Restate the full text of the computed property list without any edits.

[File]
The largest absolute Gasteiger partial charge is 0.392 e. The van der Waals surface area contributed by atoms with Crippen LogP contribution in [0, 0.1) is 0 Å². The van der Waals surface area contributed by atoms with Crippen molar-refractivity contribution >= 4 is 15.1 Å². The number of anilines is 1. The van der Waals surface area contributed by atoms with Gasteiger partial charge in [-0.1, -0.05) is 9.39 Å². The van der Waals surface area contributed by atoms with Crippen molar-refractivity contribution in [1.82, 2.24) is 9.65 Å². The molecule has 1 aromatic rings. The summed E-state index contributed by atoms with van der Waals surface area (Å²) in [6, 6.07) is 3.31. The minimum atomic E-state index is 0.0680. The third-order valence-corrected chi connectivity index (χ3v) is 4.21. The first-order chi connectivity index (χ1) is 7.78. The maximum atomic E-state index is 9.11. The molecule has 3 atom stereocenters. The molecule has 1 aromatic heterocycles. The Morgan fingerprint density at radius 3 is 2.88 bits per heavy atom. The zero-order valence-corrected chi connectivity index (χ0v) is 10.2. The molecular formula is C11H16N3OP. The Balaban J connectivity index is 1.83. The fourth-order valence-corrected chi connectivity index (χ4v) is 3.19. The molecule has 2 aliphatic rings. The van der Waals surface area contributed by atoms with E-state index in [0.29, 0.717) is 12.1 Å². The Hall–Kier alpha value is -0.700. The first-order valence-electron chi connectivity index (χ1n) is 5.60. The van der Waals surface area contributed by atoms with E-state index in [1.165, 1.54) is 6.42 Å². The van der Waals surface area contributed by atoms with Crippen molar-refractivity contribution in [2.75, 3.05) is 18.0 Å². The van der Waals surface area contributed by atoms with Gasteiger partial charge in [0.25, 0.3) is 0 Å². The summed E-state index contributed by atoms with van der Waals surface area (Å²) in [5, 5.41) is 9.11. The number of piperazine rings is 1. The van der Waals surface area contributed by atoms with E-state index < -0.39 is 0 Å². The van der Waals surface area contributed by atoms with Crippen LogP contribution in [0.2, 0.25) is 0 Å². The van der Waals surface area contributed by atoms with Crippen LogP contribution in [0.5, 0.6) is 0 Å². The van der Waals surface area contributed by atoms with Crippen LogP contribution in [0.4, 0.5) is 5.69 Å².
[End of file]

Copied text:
The largest absolute Gasteiger partial charge is 0.392 e. The van der Waals surface area contributed by atoms with Crippen LogP contribution in [0, 0.1) is 0 Å². The van der Waals surface area contributed by atoms with Crippen molar-refractivity contribution >= 4 is 15.1 Å². The number of anilines is 1. The van der Waals surface area contributed by atoms with Gasteiger partial charge in [-0.1, -0.05) is 9.39 Å². The van der Waals surface area contributed by atoms with Crippen molar-refractivity contribution in [1.82, 2.24) is 9.65 Å². The molecule has 1 aromatic rings. The summed E-state index contributed by atoms with van der Waals surface area (Å²) in [6, 6.07) is 3.31. The minimum atomic E-state index is 0.0680. The third-order valence-corrected chi connectivity index (χ3v) is 4.21. The first-order chi connectivity index (χ1) is 7.78. The maximum atomic E-state index is 9.11. The molecule has 3 atom stereocenters. The molecule has 1 aromatic heterocycles. The Morgan fingerprint density at radius 3 is 2.88 bits per heavy atom. The zero-order valence-corrected chi connectivity index (χ0v) is 10.2. The molecular formula is C11H16N3OP. The Balaban J connectivity index is 1.83. The fourth-order valence-corrected chi connectivity index (χ4v) is 3.19. The molecule has 2 aliphatic rings. The van der Waals surface area contributed by atoms with E-state index in [0.29, 0.717) is 12.1 Å². The Hall–Kier alpha value is -0.700. The first-order valence-electron chi connectivity index (χ1n) is 5.60. The van der Waals surface area contributed by atoms with E-state index in [1.165, 1.54) is 6.42 Å². The van der Waals surface area contributed by atoms with Crippen molar-refractivity contribution in [2.75, 3.05) is 18.0 Å². The van der Waals surface area contributed by atoms with Gasteiger partial charge in [0.25, 0.3) is 0 Å². The summed E-state index contributed by atoms with van der Waals surface area (Å²) in [5, 5.41) is 9.11. The number of piperazine rings is 1. The van der Waals surface area contributed by atoms with E-state index < -0.39 is 0 Å². The van der Waals surface area contributed by atoms with Crippen LogP contribution in [0.2, 0.25) is 0 Å². The van der Waals surface area contributed by atoms with Crippen LogP contribution in [0.5, 0.6) is 0 Å². The van der Waals surface area contributed by atoms with Crippen LogP contribution in [0.4, 0.5) is 5.69 Å².